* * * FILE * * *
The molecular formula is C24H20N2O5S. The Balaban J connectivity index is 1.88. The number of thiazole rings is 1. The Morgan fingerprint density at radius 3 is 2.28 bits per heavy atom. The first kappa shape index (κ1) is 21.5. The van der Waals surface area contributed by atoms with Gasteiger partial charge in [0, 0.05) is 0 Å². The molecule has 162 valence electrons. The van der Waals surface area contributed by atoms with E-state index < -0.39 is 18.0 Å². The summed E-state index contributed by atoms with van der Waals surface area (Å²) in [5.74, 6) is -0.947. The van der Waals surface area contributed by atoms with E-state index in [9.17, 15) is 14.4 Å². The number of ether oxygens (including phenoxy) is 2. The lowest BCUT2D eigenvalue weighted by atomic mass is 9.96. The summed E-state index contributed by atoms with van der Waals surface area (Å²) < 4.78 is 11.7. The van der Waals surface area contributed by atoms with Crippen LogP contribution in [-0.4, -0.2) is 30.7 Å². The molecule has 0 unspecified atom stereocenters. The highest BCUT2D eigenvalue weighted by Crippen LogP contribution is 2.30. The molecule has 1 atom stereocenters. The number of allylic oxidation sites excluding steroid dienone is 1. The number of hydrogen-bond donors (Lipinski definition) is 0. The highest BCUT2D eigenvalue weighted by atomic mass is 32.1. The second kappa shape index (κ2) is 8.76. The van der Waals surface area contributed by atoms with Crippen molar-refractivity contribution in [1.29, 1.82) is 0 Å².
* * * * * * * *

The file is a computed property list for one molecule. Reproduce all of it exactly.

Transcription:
The molecular formula is C24H20N2O5S. The Balaban J connectivity index is 1.88. The number of thiazole rings is 1. The Morgan fingerprint density at radius 3 is 2.28 bits per heavy atom. The first kappa shape index (κ1) is 21.5. The van der Waals surface area contributed by atoms with Gasteiger partial charge in [0, 0.05) is 0 Å². The molecule has 162 valence electrons. The van der Waals surface area contributed by atoms with E-state index < -0.39 is 18.0 Å². The summed E-state index contributed by atoms with van der Waals surface area (Å²) in [5.74, 6) is -0.947. The van der Waals surface area contributed by atoms with E-state index in [9.17, 15) is 14.4 Å². The number of ether oxygens (including phenoxy) is 2. The lowest BCUT2D eigenvalue weighted by atomic mass is 9.96. The summed E-state index contributed by atoms with van der Waals surface area (Å²) < 4.78 is 11.7. The van der Waals surface area contributed by atoms with Crippen LogP contribution in [-0.4, -0.2) is 30.7 Å². The molecule has 0 unspecified atom stereocenters. The highest BCUT2D eigenvalue weighted by Crippen LogP contribution is 2.30. The molecule has 1 atom stereocenters. The number of allylic oxidation sites excluding steroid dienone is 1. The number of hydrogen-bond donors (Lipinski definition) is 0. The highest BCUT2D eigenvalue weighted by atomic mass is 32.1. The second kappa shape index (κ2) is 8.76. The van der Waals surface area contributed by atoms with Crippen molar-refractivity contribution in [1.29, 1.82) is 0 Å².